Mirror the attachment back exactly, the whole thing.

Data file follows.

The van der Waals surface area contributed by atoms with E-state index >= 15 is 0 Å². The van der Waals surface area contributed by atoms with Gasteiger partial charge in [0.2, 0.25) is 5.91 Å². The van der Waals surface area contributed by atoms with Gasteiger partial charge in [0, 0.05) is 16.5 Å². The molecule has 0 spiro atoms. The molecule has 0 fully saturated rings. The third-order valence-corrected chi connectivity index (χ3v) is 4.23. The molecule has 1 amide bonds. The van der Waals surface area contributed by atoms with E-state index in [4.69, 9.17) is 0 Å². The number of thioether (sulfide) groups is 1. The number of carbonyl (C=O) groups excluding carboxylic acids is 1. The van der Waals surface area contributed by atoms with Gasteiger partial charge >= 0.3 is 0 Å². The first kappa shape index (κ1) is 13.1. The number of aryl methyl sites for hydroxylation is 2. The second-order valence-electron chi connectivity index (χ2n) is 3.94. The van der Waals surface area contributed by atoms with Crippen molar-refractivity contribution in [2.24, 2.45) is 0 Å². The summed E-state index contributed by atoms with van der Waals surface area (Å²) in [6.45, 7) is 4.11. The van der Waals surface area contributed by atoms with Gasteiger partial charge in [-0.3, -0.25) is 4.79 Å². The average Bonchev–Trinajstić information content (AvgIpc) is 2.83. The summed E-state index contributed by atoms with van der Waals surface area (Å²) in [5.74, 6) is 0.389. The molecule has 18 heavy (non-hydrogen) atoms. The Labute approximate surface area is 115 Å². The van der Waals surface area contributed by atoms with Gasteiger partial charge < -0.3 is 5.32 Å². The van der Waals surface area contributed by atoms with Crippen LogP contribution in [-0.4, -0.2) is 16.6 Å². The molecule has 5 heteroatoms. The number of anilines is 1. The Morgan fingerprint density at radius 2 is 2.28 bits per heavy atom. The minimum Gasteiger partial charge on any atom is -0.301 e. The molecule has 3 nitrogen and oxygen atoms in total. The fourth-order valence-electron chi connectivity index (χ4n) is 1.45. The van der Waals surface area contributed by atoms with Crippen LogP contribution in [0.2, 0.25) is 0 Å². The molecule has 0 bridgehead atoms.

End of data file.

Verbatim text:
The van der Waals surface area contributed by atoms with E-state index >= 15 is 0 Å². The van der Waals surface area contributed by atoms with Gasteiger partial charge in [0.2, 0.25) is 5.91 Å². The van der Waals surface area contributed by atoms with Gasteiger partial charge in [0, 0.05) is 16.5 Å². The molecule has 0 spiro atoms. The molecule has 0 fully saturated rings. The third-order valence-corrected chi connectivity index (χ3v) is 4.23. The molecule has 1 amide bonds. The van der Waals surface area contributed by atoms with E-state index in [4.69, 9.17) is 0 Å². The number of thioether (sulfide) groups is 1. The number of carbonyl (C=O) groups excluding carboxylic acids is 1. The van der Waals surface area contributed by atoms with Gasteiger partial charge >= 0.3 is 0 Å². The first kappa shape index (κ1) is 13.1. The number of aryl methyl sites for hydroxylation is 2. The second-order valence-electron chi connectivity index (χ2n) is 3.94. The van der Waals surface area contributed by atoms with Crippen molar-refractivity contribution in [2.24, 2.45) is 0 Å². The summed E-state index contributed by atoms with van der Waals surface area (Å²) in [6.45, 7) is 4.11. The van der Waals surface area contributed by atoms with Gasteiger partial charge in [-0.3, -0.25) is 4.79 Å². The average Bonchev–Trinajstić information content (AvgIpc) is 2.83. The summed E-state index contributed by atoms with van der Waals surface area (Å²) in [5.74, 6) is 0.389. The molecule has 18 heavy (non-hydrogen) atoms. The Labute approximate surface area is 115 Å². The van der Waals surface area contributed by atoms with Gasteiger partial charge < -0.3 is 5.32 Å². The van der Waals surface area contributed by atoms with Crippen LogP contribution in [-0.4, -0.2) is 16.6 Å². The molecule has 5 heteroatoms. The number of anilines is 1. The Morgan fingerprint density at radius 2 is 2.28 bits per heavy atom. The minimum Gasteiger partial charge on any atom is -0.301 e. The molecule has 3 nitrogen and oxygen atoms in total. The fourth-order valence-electron chi connectivity index (χ4n) is 1.45. The van der Waals surface area contributed by atoms with Crippen LogP contribution in [0.2, 0.25) is 0 Å². The molecule has 0 bridgehead atoms.